When Israeli scientist Menachem Goren stepped in, there were only 150 Yarkon bleak fish (Acanthobrama Telavivensis) left alive in Israel. The small, silver fish, once indigenous to Israel’s streams and rivers, had gradually been killed off by a lethal combination of factory runoffs, pollution and drought. It looked like the end of the line for this fish species.
Now, thanks to Goren, of Tel Aviv University’s Department of Zoology, Yarkon bleak fish numbers have not only risen, but the fish has also been successfully reintroduced into nature – once of the first species ever to find itself off the ‘extinct in the wild’ list.
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“The Yarkon bleak used to be found in most of Israel’s coastal river system, but by the latter half of the 20th century the fish had disappeared from every waterway except the Yarkon River and Tut Stream,” Goren explains, adding that pumping for irrigation purposes had turned many rivers into mere trickles.
Then came a period of extended drought, which culminated in 1999.
“By then, only three small isolated populations survived and the species was on the brink of extinction,” he tells ISRAEL21c.
“That was when I approached the authorities and suggested hosting several thousand fish in my laboratory for a year or two, until the natural conditions improve and we could return them to the wild. There wasn’t time for a feasibility study. We quickly gathered the initial funds to build a facility to keep them in [Tel Aviv University’s] ichthyological laboratory.”
By that time, little was left of their natural habitat, and Goren’s team managed to gather about 150 poorly fish from the Yarkon and Tut before they completely dried out. The 120 fish that survived were carefully bred, and five years later over 14,000 fish were swimming in the university’s tanks.
“We were working at above maximum capacity, with little prior knowledge of the fishes’ biology,” he recalls. “It was a trial-and-error process, with the maintenance and research performed mainly by volunteer students, because there was no money left to fund the project.”
Meanwhile, the government had acted to ensure a permanent discharge of fresh water into the upper part of the Yarkon River.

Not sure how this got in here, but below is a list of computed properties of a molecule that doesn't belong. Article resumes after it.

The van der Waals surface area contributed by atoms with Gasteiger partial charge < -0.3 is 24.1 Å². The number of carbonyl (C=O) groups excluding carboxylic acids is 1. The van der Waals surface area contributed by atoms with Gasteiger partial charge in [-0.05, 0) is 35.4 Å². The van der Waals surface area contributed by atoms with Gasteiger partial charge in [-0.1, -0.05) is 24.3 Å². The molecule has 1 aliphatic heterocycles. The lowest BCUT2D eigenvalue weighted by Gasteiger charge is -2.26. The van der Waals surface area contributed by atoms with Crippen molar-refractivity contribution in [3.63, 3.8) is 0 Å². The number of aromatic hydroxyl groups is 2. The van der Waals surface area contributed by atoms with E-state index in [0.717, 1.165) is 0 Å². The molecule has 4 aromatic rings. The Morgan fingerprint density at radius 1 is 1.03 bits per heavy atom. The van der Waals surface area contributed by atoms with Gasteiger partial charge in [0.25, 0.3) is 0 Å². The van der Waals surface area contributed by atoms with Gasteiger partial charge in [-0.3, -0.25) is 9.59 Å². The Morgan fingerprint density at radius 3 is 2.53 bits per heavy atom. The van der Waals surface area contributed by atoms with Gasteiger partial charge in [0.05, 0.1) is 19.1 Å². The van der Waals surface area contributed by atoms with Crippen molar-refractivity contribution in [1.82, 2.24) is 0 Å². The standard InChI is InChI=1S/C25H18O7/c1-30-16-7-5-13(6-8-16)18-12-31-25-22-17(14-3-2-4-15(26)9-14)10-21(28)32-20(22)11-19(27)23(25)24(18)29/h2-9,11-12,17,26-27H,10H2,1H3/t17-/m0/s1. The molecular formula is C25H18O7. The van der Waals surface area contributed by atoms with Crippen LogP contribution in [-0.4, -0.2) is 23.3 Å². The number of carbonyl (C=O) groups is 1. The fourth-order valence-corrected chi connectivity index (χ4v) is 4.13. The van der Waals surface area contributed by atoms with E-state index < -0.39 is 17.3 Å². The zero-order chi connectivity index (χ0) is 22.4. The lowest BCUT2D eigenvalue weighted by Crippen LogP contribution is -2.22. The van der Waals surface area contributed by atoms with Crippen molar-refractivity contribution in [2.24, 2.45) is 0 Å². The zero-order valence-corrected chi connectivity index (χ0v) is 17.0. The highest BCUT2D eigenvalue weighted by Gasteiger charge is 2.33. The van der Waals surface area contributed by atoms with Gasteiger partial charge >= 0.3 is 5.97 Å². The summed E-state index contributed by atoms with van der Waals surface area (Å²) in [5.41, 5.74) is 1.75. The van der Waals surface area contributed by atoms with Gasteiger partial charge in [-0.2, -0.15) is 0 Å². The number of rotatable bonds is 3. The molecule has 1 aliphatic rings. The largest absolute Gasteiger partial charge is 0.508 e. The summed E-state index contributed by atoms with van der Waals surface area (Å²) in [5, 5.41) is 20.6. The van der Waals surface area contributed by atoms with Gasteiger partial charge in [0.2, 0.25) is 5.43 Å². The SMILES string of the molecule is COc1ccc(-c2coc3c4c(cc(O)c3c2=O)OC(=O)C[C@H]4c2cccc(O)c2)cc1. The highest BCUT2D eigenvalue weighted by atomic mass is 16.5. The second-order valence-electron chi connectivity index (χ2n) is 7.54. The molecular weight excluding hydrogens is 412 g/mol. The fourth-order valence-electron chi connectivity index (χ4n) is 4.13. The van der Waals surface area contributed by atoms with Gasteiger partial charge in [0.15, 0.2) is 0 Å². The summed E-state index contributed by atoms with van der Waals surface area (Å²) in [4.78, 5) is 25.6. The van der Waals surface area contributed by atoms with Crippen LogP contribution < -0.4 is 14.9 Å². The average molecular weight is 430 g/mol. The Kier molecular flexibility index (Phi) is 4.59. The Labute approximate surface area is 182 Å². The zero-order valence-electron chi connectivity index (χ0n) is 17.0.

“A constant flow of fresh water is paramount for maintaining the river’s environment,” Goren points out.
The issue of the Yarkon’s contamination had been brought to light by the catastrophic collapse of a temporary pedestrian footbridge over the river during the Opening Ceremony for the 1997 Maccabiah Games, in which three of the four fatalities resulted from exposure to the polluted water. This caused a thorough rethinking of the river’s maintenance.
If at first you don’t succeed …
In the winter of 2002-3, some 5,000 adult fish were reintroduced to the river, accompanied by a public relations fanfare and educational activities for schoolchildren. Yet ultimately, the attempt was a failure. The fish survived, but did not reproduce.
“I was anything but despondent,” Goren assures. “We assumed this was because of a dearth of suitable spawning areas and shelter for the juvenile fish. This was where the engineering solution came in.”
With the help of Tel Aviv University, the Yarkon River Authority, the Nature and Parks Authority and the Environmental Protection Ministry, a roughly 400-square-meter experimental pond was built alongside the river for the fish, lined with gravel and freshwater plants. Within a few months, thousands of juveniles were observed.
This success spawned an engineering project: A dozen sites were prepared with the species’ essential habitat, mainly in natural basins where the fish had existed until the 1950s.
By 2004 the Yarkon bleak was considered “critically endangered” and in 2006 was officially classified as extinct in the wild.
During the winter of 2006-7, Goren’s team reintroduced some 9,000 laboratory-born bleak into the Yarkon and other rivers in central and northern Israel. Subsequent surveys showed increasing numbers of the fish, including juveniles, at most of the release sites. Three or four generations later, the population has increased significantly.
No longer extinct
There’s nothing particularly remarkable about the Yarkon bleak, a silver species of ray-finned fish that grows to a modest length of 12 to 20 centimeters – except that it exists only in Israel.
“It’s not a particularly sexy fish,” Goren admits.
“To the best of my knowledge, this is the first time an extinct-in-the-wild fish species has been successfully reintroduced,” he says.
“I have learned two major lessons from this project: There are no shortcuts in saving endangered species: it’s a long, expensive process that needs plenty of goodwill from the authorities; and that the effort should be simultaneously made on several channels –establishing an efficient breeding apparatus and maintenance protocols, researching the species’ biology, rehabilitating their habitats, experimental reintroduction into the wild, continuous monitoring of both the population and its habitat, and raising the public and decision-makers’ awareness to the specific issue.
“We have proved that an imperiled fish species can be saved,” says Goren. “There are many practical lessons to be learned from our experience, but most of all that we humans can save rare species from extinction. Biodiversity is crucial for the planet’s survival.”